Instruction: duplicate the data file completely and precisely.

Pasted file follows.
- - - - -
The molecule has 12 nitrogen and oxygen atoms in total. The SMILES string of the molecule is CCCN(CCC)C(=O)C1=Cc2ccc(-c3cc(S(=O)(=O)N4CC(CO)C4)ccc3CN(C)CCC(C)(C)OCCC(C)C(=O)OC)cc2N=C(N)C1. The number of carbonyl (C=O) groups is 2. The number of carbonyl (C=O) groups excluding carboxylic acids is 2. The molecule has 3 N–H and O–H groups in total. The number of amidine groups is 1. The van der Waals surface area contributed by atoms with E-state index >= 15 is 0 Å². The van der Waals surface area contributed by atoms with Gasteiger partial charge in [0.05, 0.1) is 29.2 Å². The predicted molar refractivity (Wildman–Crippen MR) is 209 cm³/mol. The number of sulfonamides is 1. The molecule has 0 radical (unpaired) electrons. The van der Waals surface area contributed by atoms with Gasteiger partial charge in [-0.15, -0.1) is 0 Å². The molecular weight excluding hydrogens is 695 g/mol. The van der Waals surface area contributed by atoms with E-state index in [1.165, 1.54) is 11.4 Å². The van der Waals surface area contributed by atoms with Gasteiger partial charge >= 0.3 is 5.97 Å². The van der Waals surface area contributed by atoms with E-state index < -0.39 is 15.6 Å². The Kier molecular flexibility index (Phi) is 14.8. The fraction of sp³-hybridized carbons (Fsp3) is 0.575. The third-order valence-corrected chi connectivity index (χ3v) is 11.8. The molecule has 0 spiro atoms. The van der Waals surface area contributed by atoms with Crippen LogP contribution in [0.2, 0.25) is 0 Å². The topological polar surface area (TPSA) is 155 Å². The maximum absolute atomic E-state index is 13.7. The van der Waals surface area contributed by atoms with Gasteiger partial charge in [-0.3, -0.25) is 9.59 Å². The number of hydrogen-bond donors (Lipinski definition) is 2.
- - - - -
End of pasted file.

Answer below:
The molecule has 12 nitrogen and oxygen atoms in total. The SMILES string of the molecule is CCCN(CCC)C(=O)C1=Cc2ccc(-c3cc(S(=O)(=O)N4CC(CO)C4)ccc3CN(C)CCC(C)(C)OCCC(C)C(=O)OC)cc2N=C(N)C1. The number of carbonyl (C=O) groups is 2. The number of carbonyl (C=O) groups excluding carboxylic acids is 2. The molecule has 3 N–H and O–H groups in total. The number of amidine groups is 1. The van der Waals surface area contributed by atoms with E-state index >= 15 is 0 Å². The van der Waals surface area contributed by atoms with Gasteiger partial charge in [0.05, 0.1) is 29.2 Å². The predicted molar refractivity (Wildman–Crippen MR) is 209 cm³/mol. The number of sulfonamides is 1. The molecule has 0 radical (unpaired) electrons. The van der Waals surface area contributed by atoms with Gasteiger partial charge in [-0.15, -0.1) is 0 Å². The molecular weight excluding hydrogens is 695 g/mol. The van der Waals surface area contributed by atoms with E-state index in [1.165, 1.54) is 11.4 Å². The van der Waals surface area contributed by atoms with Gasteiger partial charge >= 0.3 is 5.97 Å². The van der Waals surface area contributed by atoms with E-state index < -0.39 is 15.6 Å². The Kier molecular flexibility index (Phi) is 14.8. The fraction of sp³-hybridized carbons (Fsp3) is 0.575. The third-order valence-corrected chi connectivity index (χ3v) is 11.8. The molecule has 0 spiro atoms. The van der Waals surface area contributed by atoms with Crippen LogP contribution in [0.2, 0.25) is 0 Å². The topological polar surface area (TPSA) is 155 Å². The maximum absolute atomic E-state index is 13.7. The van der Waals surface area contributed by atoms with Gasteiger partial charge in [-0.3, -0.25) is 9.59 Å². The number of hydrogen-bond donors (Lipinski definition) is 2.